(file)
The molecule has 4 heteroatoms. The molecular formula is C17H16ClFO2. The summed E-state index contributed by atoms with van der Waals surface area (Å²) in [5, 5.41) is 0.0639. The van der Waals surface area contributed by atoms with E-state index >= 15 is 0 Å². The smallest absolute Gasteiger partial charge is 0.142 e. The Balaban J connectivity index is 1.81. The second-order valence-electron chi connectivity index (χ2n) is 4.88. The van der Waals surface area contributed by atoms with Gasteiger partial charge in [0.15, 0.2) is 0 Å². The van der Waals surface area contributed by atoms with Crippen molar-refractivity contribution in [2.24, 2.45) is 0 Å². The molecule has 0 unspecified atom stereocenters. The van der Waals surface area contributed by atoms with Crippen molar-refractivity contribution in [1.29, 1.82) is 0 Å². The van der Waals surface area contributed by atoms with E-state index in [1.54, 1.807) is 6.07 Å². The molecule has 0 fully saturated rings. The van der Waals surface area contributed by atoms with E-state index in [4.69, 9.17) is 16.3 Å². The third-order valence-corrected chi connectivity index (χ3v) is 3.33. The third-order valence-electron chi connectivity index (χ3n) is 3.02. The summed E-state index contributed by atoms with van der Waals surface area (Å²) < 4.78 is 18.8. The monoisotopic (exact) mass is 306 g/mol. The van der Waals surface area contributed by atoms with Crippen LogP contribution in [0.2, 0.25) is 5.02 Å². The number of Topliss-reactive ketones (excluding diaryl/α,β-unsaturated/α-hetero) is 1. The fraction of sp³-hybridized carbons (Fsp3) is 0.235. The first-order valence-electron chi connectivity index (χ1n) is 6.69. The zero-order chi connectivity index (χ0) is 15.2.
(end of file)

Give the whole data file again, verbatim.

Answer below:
The molecule has 4 heteroatoms. The molecular formula is C17H16ClFO2. The summed E-state index contributed by atoms with van der Waals surface area (Å²) in [5, 5.41) is 0.0639. The van der Waals surface area contributed by atoms with E-state index >= 15 is 0 Å². The smallest absolute Gasteiger partial charge is 0.142 e. The Balaban J connectivity index is 1.81. The second-order valence-electron chi connectivity index (χ2n) is 4.88. The van der Waals surface area contributed by atoms with Gasteiger partial charge in [0.15, 0.2) is 0 Å². The van der Waals surface area contributed by atoms with Crippen molar-refractivity contribution in [2.24, 2.45) is 0 Å². The molecule has 0 unspecified atom stereocenters. The van der Waals surface area contributed by atoms with Crippen molar-refractivity contribution in [1.29, 1.82) is 0 Å². The van der Waals surface area contributed by atoms with E-state index in [1.54, 1.807) is 6.07 Å². The molecule has 0 fully saturated rings. The van der Waals surface area contributed by atoms with E-state index in [4.69, 9.17) is 16.3 Å². The third-order valence-corrected chi connectivity index (χ3v) is 3.33. The third-order valence-electron chi connectivity index (χ3n) is 3.02. The summed E-state index contributed by atoms with van der Waals surface area (Å²) < 4.78 is 18.8. The monoisotopic (exact) mass is 306 g/mol. The van der Waals surface area contributed by atoms with Crippen LogP contribution in [0.2, 0.25) is 5.02 Å². The number of Topliss-reactive ketones (excluding diaryl/α,β-unsaturated/α-hetero) is 1. The fraction of sp³-hybridized carbons (Fsp3) is 0.235. The first-order valence-electron chi connectivity index (χ1n) is 6.69. The zero-order chi connectivity index (χ0) is 15.2.